Question Two players are playing different holes, which run parallel to each other. Both slice their tee shots and their balls land in the rough in the same place. When they reach the area they find both balls of the same make and number, with no identification marks on either to distinguish one from the other. Who should play which ball?
Answer: This is an excellent example of why players should put identification marks on their balls. In this case each player knows one of the two balls is his but cannot determine which one. They are therefore unable to identify their ball and must treat it as lost. They must return to the teeing area under the stroke-and-distance penalty procedure. (Ref 27)
- ASKING FOR DISTANCE
Question: A player asks his opponent for the distance from a bunker, beside which his ball lies, to the front of the green. Is he justified in asking such a question? Would the answer be any different if he asked his opponent from his ball to the front of the green?
Answer: A player is perfectly entitled to ask advice from anyone as to the distance from a fixed object, like a bunker to the green. However, he cannot ask his opponent to provide him with the distance from his ball to the green as his ball is considered to be a non-permanent object, and this would be deemed to be asking for advice, for which the penalty would be loss of hole. (Ref. Rule 8-1)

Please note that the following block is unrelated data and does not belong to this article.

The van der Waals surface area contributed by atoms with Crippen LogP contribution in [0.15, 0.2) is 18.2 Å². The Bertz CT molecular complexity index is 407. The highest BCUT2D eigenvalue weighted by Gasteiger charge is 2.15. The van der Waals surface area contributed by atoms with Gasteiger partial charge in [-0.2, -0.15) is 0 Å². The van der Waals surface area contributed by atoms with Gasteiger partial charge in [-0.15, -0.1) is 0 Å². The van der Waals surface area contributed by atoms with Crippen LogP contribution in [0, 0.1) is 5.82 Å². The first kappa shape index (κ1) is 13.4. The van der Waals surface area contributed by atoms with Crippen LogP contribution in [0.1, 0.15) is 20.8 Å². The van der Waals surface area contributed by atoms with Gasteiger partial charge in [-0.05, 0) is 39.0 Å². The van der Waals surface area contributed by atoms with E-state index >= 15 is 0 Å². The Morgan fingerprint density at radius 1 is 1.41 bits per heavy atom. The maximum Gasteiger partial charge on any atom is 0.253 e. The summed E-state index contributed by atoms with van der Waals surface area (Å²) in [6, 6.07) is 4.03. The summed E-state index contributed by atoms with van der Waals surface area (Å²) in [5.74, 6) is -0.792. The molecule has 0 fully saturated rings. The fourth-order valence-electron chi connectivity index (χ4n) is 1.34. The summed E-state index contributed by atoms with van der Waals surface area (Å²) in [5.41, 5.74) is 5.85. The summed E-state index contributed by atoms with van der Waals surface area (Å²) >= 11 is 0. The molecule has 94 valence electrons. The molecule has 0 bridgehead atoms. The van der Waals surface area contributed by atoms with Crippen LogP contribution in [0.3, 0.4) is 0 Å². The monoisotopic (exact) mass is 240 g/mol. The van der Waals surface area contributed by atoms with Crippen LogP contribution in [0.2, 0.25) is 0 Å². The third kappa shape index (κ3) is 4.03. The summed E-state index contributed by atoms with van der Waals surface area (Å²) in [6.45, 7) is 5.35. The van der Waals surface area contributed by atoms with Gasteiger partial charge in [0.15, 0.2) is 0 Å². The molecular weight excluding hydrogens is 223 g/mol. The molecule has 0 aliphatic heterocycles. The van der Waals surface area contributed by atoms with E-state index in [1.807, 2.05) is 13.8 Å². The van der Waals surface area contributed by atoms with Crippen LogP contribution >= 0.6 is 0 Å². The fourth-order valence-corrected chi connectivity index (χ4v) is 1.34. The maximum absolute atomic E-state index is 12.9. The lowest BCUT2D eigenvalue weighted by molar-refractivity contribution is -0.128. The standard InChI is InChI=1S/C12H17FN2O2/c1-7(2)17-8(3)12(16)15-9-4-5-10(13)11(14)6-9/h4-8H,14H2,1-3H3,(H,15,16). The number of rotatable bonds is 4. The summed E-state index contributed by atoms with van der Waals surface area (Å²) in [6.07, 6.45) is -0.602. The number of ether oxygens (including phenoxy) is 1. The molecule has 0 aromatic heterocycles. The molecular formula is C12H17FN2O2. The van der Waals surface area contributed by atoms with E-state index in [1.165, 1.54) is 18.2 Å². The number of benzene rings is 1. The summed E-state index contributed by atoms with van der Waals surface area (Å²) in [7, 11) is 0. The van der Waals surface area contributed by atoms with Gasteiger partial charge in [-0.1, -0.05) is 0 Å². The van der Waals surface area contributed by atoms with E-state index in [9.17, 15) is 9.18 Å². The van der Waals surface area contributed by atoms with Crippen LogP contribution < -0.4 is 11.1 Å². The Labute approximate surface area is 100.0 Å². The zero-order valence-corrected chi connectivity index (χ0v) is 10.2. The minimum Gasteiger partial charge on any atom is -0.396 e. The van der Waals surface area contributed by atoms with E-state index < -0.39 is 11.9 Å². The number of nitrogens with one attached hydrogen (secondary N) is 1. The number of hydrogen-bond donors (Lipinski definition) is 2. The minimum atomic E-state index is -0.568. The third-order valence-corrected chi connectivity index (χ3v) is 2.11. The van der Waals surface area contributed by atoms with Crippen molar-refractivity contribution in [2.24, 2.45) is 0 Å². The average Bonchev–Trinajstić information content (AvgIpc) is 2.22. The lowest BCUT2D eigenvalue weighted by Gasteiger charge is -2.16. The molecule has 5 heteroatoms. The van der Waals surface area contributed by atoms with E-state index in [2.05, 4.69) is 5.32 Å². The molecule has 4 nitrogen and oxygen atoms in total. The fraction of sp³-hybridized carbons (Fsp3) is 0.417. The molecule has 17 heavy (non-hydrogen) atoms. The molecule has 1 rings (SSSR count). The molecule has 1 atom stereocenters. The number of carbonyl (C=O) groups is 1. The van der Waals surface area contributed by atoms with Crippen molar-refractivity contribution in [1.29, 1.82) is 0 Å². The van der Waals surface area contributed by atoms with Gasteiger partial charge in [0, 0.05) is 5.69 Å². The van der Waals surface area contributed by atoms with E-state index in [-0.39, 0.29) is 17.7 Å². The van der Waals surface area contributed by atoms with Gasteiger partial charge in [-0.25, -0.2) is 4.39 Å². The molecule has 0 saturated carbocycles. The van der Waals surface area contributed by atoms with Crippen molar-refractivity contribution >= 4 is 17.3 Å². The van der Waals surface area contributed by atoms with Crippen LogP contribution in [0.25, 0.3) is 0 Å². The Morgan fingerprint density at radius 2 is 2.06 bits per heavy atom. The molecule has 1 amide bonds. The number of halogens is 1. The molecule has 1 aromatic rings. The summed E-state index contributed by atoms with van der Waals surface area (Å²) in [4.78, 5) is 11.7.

- INACCURATE SCORECARDS
Question: On completion of the monthly medal, a player hands in his card. Later that day, when checking the card, the committee finds it contains the following mistakes: 1. the total score for the round was 70, but it has been written on the card as 69, and 2. a score of five has been records at the last hole when he actually scored a six.
Answer 1: The competitor is responsible for ensuring the score recorded at each hole is correct and the committee is responsible for the addition. If it has been totaled incorrectly, the committee without any penalty should amend it. 2. It is the competitor’s responsibility to ensure the scores for each hole are recorded a score for the 18th lower than actually taken, he should he penalized. In this case, the penalty is disqualification. If a competitor returns a score for any hole higher than actually taken, the score as returned shall stand. (Ref. Rule 6-6)